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If it's any consolation, I assume the ground's still frozen where you live. That has to improve over the next week or two. Here (Rochester NY), we had similar problems, but on a much smaller scale. Certain lawns in my neighborhood are now ice skating rinks. The worst ones are those where the owners are stupid and cut their grass too short. Lousy root systems, lousy drainage.

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Look at the federal flood insurance program. You are right, private carriers do not underight flood insurance but they do broker the federal program.
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"chbelfiore" wrote

I just called mine back after reading this. I have better coverage as i stipulated anything a hurricane or flooding can do. I probably pay more too (about 400$ a year, more like 2,000$ deductable). My 'cap' is 145,000$
Good thing I asked for the extra. Could be in your area, it's just not available? I am not in a 'flood zone'. They checked first.
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That's not flood insurance, it's a backup of sewer and drain rider on homeowners. Unfortunately, that's an important distinction.
Flood insurance is specifically for surface water problems, it's a separate policy from your homeowners insurance. Home flood insurance is essentially a government monopoly for ordinary houses (up to 250,000 home value).

There is -- flood insurance. If you aren't in a high-risk flood zone, it's not even a very expensive policy, maybe a few hundred a year. (Unless you're in a community that told the federal government to stick it where the sun doesn't shine -- there are still some communities that refuse to comply with federal flood insurance standards.)
I don't suppose you have it in writing that you requested flood insurance when you insured your house? Backup of sewer & drain is not flood insurance, there's a remote chance you'd have an Errors & Omissions claim against your insurance agent if you could show you specifically asked for flood insurance and the agent didn't either quote real flood insurance.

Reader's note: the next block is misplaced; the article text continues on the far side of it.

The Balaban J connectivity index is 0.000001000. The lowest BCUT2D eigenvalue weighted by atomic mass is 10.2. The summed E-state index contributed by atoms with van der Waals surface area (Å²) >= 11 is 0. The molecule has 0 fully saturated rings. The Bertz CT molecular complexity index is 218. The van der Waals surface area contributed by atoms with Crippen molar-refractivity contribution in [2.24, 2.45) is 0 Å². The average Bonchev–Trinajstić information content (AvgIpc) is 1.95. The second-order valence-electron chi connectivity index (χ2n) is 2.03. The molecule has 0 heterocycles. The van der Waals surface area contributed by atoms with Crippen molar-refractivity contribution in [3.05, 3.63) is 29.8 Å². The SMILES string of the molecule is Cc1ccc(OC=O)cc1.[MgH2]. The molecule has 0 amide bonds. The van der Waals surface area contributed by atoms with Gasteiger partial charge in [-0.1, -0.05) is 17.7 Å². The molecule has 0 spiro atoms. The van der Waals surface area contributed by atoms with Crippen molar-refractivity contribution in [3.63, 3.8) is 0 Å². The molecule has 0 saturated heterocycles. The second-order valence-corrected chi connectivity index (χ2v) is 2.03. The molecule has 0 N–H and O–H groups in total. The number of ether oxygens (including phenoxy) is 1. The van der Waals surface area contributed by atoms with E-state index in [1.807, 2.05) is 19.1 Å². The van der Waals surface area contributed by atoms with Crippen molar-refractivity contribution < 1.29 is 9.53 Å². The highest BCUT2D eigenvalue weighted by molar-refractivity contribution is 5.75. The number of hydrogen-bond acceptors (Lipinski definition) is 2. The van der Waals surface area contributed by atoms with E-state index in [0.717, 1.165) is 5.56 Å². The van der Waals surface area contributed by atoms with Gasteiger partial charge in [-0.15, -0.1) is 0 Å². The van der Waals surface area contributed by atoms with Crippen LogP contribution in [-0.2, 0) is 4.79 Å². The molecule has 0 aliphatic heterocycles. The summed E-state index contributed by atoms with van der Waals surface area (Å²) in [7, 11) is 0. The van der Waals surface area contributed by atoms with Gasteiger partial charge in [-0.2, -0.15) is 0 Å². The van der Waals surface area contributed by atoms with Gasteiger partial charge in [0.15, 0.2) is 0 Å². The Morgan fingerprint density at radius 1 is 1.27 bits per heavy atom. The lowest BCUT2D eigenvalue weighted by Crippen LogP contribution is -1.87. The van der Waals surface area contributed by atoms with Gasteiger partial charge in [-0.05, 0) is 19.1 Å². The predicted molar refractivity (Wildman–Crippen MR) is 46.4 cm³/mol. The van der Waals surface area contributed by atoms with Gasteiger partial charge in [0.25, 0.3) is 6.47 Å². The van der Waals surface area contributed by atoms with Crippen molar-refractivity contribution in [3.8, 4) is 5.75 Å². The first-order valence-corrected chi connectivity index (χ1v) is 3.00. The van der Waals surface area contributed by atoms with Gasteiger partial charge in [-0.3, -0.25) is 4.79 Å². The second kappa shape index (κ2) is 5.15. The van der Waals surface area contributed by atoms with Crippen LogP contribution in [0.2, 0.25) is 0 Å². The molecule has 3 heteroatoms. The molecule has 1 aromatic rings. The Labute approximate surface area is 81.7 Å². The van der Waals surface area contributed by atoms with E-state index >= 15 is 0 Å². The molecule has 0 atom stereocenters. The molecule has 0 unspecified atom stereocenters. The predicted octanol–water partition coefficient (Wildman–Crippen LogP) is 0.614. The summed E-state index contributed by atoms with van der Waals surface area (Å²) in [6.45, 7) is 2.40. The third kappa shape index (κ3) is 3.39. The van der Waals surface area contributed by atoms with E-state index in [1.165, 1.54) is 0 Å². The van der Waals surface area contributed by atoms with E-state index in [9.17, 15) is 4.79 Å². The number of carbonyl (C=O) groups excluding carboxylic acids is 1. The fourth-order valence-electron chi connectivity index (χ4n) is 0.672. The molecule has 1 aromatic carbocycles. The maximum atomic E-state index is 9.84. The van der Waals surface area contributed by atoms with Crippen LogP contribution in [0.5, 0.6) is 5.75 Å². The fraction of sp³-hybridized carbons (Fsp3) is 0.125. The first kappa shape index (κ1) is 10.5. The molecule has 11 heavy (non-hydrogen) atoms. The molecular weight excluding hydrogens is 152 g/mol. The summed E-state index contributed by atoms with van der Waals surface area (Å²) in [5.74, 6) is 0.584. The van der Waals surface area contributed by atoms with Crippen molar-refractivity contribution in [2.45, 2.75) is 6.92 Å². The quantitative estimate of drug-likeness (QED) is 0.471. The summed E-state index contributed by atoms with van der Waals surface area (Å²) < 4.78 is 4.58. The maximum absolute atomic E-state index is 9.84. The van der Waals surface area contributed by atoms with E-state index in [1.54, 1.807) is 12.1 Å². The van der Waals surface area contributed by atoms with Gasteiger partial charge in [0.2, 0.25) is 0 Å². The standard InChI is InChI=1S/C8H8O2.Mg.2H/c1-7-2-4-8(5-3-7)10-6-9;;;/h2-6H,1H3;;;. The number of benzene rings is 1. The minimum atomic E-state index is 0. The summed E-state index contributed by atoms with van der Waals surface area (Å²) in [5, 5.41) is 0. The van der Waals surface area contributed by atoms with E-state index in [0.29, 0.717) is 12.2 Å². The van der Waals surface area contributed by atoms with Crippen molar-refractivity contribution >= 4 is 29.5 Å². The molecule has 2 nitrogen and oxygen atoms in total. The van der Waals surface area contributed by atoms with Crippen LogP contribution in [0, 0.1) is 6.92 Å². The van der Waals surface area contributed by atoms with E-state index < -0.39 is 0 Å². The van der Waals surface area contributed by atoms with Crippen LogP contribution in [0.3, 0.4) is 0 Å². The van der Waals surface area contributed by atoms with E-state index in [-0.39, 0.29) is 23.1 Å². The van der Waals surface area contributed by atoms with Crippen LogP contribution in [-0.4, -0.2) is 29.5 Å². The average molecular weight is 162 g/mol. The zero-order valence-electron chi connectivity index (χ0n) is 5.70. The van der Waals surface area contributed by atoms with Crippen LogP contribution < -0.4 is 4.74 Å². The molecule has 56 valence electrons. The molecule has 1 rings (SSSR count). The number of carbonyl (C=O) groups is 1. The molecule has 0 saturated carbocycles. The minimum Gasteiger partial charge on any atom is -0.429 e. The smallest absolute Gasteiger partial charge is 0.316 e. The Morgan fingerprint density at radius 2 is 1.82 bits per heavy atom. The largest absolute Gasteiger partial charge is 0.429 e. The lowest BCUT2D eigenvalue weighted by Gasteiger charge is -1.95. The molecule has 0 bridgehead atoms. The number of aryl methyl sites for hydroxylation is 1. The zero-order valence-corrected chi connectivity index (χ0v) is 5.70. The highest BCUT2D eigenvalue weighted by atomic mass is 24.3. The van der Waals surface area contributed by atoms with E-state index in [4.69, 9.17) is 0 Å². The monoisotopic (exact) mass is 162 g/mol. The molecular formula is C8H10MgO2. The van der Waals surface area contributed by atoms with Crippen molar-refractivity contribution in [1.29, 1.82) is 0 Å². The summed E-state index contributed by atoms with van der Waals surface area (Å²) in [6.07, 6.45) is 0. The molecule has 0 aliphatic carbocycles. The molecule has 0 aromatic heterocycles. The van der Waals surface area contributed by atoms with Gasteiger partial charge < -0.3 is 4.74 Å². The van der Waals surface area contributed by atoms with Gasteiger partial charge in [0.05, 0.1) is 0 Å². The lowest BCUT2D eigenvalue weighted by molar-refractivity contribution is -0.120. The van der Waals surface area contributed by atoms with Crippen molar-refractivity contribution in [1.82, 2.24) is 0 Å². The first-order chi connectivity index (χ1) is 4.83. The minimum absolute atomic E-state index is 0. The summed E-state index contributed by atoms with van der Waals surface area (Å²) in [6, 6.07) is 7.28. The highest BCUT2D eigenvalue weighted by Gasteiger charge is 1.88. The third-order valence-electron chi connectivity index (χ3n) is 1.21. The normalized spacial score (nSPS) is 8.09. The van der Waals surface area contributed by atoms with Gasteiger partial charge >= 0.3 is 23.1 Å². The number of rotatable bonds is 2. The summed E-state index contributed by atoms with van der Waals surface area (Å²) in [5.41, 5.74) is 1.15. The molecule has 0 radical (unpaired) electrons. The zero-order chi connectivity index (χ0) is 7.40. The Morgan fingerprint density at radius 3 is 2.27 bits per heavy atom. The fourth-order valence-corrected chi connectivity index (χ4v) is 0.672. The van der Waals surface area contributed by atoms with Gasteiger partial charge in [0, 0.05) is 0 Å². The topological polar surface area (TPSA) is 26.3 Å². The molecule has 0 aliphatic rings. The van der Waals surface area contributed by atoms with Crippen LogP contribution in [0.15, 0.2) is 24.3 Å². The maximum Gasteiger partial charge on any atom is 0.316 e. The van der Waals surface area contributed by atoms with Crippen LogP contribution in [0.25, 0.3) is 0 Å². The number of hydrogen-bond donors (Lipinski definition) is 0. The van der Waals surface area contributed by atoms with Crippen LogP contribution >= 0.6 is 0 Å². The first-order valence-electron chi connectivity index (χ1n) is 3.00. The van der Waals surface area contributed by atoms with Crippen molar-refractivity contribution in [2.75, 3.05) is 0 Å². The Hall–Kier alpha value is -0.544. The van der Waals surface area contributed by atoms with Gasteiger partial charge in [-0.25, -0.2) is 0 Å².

Disclaimer: I am not your insurance agent, I don't know where you live, and I don't know what policies you have. So this can't possibly be specific advice, it's just general discussion.
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JoeSpareBedroom wrote:

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Sorry to hear about the mess you're in. This probably looks familiar: http://www.sandusky-county-scrapbook.net/Floods/bellevue.htm
http://www.sandusky-county-scrapbook.net/Floods/floodsSC.htm
http://www.bgsu.edu/colleges/library/cac/acgal0212.html
Apparently, it *is* a flood zone, although the definition may depend on how often it happens. Doesn't really matter, though. What does your homeowner's insurance contract say about coverage?
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only the federal flood insurance program does. Absent that, there's little you can do with your homeowner's policy.
Flood insurance is so inexpensive in a non-flood zone that it's hard to understand why someone would not buy the insurance under the federal program. Those that don't have the federal program have essentially decided to provide for their own expenses after a flood, although they may not have realized it at the time.